Review Summary: A decent to good album if you're a fan of Jesse Leach "singing" poorly. Otherwise, new listeners and Killswitch veterans alike should beware.
Last winter I discovered a band called Killswitch Engage, mostly through a song called "My Curse" which was featured on the new guitar hero of the year. I loved the song and soon collected every Killswitch album I could get my hands on.
There was only one I couldn't seem to find, and that was their eponymous debut. However, through the magic of Christmas, I was graced with the CD which I considered a veritable lost treasure.
Oh god, they should've kept it buried.
I knew coming in that the vocals of the album would be performed by Jesse Leach, and at the time was practically ecstatic about it. I loved Alive or Just Breathing above either of their other releases in my possession. "My Last Serenade" was probably my favorite song at the time. But Jesus Christ, I just can't deal with his voice on this album.
It sounds like he's just trying to be harsh for the sake of harshness, growling and cookie monstering through every vocal section he can. At times he puts some death metal singers to shame. And while his clean vocals are decent and at times pleasant, they're far too few and far between for me.
Now, looking back on this after having listened a bit more extensively to all of the Killswitch albums in my collection, and having seen them live this past January, I've come to embrace Howard a lot more than I had previously, and the comparison makes this album look even worse. Now, Jesse's probably a better lyricist, but Howard has a much less abrasive vocal style compared to Jesse. You can tell Howard is singing through most of the choruses and such, while Jesse tends to either talk, or scream-sing, where you can tell his throat is probably still slashed up like a teenager in a Jason movie and he just can't get the sound right.
While the sound of the album is established by Jesse's voice as a lot more harsh than subsequent Killswitch albums, the music isn't entirely bad. However, the majority of it is reliant on heavy, stomping guitars with breakdowns that leave a lot to be desired. The drums are surprisingly good, especially when you consider that Adam D., current guitarist for Killswitch provided percussion on this album. But the skill he offers in this area isn't enough to make up for the lack of his signature guitar work or even the absence of his backing vocals.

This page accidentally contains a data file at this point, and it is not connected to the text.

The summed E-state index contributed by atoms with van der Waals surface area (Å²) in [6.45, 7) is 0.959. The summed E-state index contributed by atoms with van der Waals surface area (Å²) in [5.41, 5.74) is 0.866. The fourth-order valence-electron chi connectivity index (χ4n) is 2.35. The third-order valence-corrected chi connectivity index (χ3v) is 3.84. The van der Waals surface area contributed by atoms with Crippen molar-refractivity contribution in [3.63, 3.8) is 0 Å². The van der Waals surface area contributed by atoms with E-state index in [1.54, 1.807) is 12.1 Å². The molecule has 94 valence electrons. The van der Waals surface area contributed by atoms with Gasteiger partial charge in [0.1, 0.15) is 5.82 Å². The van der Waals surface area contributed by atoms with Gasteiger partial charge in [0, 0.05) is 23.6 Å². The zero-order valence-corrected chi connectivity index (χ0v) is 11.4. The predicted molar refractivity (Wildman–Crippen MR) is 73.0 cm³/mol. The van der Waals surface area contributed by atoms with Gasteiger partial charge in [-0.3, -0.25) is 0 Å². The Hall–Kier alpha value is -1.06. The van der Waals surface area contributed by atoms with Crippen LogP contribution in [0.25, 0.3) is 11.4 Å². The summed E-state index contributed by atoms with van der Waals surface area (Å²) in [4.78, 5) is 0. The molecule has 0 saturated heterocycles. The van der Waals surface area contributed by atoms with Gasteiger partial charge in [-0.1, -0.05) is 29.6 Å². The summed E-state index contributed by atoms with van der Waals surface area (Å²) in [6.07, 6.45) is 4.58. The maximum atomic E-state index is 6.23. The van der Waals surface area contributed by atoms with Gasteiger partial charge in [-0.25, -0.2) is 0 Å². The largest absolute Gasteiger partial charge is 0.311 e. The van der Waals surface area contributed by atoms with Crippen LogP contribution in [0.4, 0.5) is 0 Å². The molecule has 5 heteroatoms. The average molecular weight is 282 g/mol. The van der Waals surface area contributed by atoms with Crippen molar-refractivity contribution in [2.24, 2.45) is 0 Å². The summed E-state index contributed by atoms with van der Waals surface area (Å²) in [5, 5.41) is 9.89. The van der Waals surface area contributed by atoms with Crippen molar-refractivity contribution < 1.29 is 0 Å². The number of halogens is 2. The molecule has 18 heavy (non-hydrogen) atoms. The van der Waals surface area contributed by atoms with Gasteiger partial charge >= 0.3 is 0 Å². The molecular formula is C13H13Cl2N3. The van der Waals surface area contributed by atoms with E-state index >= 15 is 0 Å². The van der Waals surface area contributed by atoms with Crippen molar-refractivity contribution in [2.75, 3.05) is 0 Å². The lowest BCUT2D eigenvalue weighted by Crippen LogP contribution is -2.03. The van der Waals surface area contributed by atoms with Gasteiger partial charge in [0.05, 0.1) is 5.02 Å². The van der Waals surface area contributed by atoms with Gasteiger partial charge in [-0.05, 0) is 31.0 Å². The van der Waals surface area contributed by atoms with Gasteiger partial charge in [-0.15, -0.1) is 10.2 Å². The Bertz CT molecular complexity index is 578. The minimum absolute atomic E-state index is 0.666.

The album is further hindered by the fact that three of the nine tracks on the album are available on later Killswitch releases in better quality. (or, in the case of "Irreversal," a better version altogether). "Vide Infra" and "Temple From The Within" are both on Alive or Just Breathing, while "Irreversal" was re-recorded with Howard doing the vocals on the special edition of The End of Heartache.
There are a few gem tracks on this album that you won't find anywhere else in the Killswitch catalog, though. "In The Unblind," "Rusted Embrace," and "One Last Sunset" are the three tracks that keep the album from being a complete and total waste. "In The Unblind" for actually having a catchy guitar sound reminiscent of the later Killswitch Engage sound, "Rusted Embrace," for its interesting tempo changes, which, when coupled with Jesse's clean asides makes a good track, and "One Last Sunset" for being a slow, almost bright, but fitting instrumental outro laced with a cool acoustic overlay. It's this track that definitely tells you that the band will be back.
At first it seems that "Irreversal" is going to be one of these tracks as well. When I hear the quick blast beats Adam can deliver alongside a catchy chorus, I start to bang my head. Couple that with a clean guitar break for intrigue and you'd think you have a winner, right" Nope, Jesse manages to mess it up by immediately screaming "the sacrifice of this body!" and ends it with a screaming vocal break that's just... Incomprehensible and annoying through and through.
"Prelude" is a good enough track, too, but it was later adapted, it seems, to become the entire Alive or Just Breathing album. As a matter of fact, most of the riffs on this album seem to make a reappearance on that album and when they do, they're much better.
The songs on this album, or at least their arrangement, make it feel incredibly long. Long to the point where I'm bored less than halfway through the album. Even the less than two minute long "Prelude" feels long - something which can be attributed to the heavy, dragging sound that's consistent through much of the album.
I guess it was some attempt to make up for all of this or to appeal to hardcore fans that the reissue came packaged with demo versions of "Prelude," "In The Unblind," "Soilborn," and, in case you hadn't heard it enough, "Vide Infra." These demo versions are all just even worse quality versions (as you'd expect) of tracks already on the CD. They are, however, played with a slightly lighter tone and at a slightly slower pace, so if that's your bag, I guess you'll like it. They did nothing for me.
Overall, the few highlights of Killswitch Engage just aren't enough to compensate for the lack of Adam's guitar, Jesse's awful performance, and the repetitive, slow sound of the album. While it does indicate the much more spectacular entity which the band would come to evolve into, it should be noted that this album is NOT that entity. It's simply a bump along the road.